Democratic attitudes to Israel are shifting. A two day conference held this week in Washington DC and organised by J Street – an influential organisation that describes itself as “pro-Israel and pro-peace” – attracted a wide range of influential Democrats, including five Presidential hopefuls. Bernie Sanders spoke personally of his pride in being Jewish, of his time spent in a kibbutz in Israel, and how “[I] look forward to being the first Jewish President.”
Nancy Pelosi gave the keynote address at the gala dinner. Joe Biden, Beto O’Rourke and Elizabeth Warren all sent supportive video messages. On Monday night, Pelosi encouraged Congress to go on record support a resolution formally supporting a two state solution. Sanders went even further:
Listening from Israel, is was hard not to be aware of the gap that exists between all this and the sorts of conversations being had amongst politicians over here. As negotiations continue about how to form the next government following another inconclusive election, it is striking how little the idea of a two state solution is even being discussed. The widespread contention is that, following years of settlement development, the establishment of a Palestinian state is no longer practically possible.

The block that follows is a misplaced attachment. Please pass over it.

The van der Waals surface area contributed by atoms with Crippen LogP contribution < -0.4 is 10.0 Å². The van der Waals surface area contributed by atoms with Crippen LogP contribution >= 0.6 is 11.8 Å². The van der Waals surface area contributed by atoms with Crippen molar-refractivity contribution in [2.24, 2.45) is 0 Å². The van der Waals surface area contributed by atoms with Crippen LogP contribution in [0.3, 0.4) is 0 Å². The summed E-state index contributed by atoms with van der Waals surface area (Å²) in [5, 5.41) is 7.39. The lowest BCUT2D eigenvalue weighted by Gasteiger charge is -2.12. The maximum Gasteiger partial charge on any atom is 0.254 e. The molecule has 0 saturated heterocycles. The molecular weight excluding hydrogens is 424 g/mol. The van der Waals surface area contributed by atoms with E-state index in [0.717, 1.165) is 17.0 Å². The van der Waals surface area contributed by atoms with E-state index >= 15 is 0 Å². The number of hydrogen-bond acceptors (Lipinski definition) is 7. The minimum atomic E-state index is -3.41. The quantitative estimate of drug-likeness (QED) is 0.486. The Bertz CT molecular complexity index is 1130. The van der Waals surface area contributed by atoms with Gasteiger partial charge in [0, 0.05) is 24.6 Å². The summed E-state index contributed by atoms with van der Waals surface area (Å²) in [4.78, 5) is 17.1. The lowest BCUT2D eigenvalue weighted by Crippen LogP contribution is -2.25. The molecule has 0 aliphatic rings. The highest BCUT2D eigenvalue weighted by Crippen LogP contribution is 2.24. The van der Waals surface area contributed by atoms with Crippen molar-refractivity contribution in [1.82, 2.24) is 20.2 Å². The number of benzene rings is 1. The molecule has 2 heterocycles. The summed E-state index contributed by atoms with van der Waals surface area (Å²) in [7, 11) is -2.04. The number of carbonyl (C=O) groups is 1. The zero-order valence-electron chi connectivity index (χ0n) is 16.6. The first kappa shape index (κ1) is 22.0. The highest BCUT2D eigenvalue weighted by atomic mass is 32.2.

“It is no longer possible to divide the Land of Israel into two separate sovereign states” wrote the novelist A B Yehoshua last year, himself one of the godfathers of the Israeli peace movement. Many others have concurred. Things have gone too far.
Those who criticise continued talk of a two state solution often claim that it is an alibi used by Zionists like myself who want to cling on to what they see as a fantasy – a way of justifying the existence of Israel against those who see the whole project as intrinsically authoritarian and racist.
But J Street and their Democratic friends see things differently: all is not lost. Sanders is right that US foreign policy, and the huge subsidies it pays to Israel, has the muscle – post-Trump – to exert huge influence over what happens here. Even the Chinese, whose economic power is increasingly evident in Israel, maintain that “The two-state solution remains the only correct way out of the Palestinian-Israeli question.”
The two state solution isn’t dead. It’s just on pause. For over a decade now, the demise of the two state solution has been widely anticipated. And yet, for all this, it refuses to give up the ghost. Rumours of its death have been exaggerated.
Why? Very simple: there is no alternative.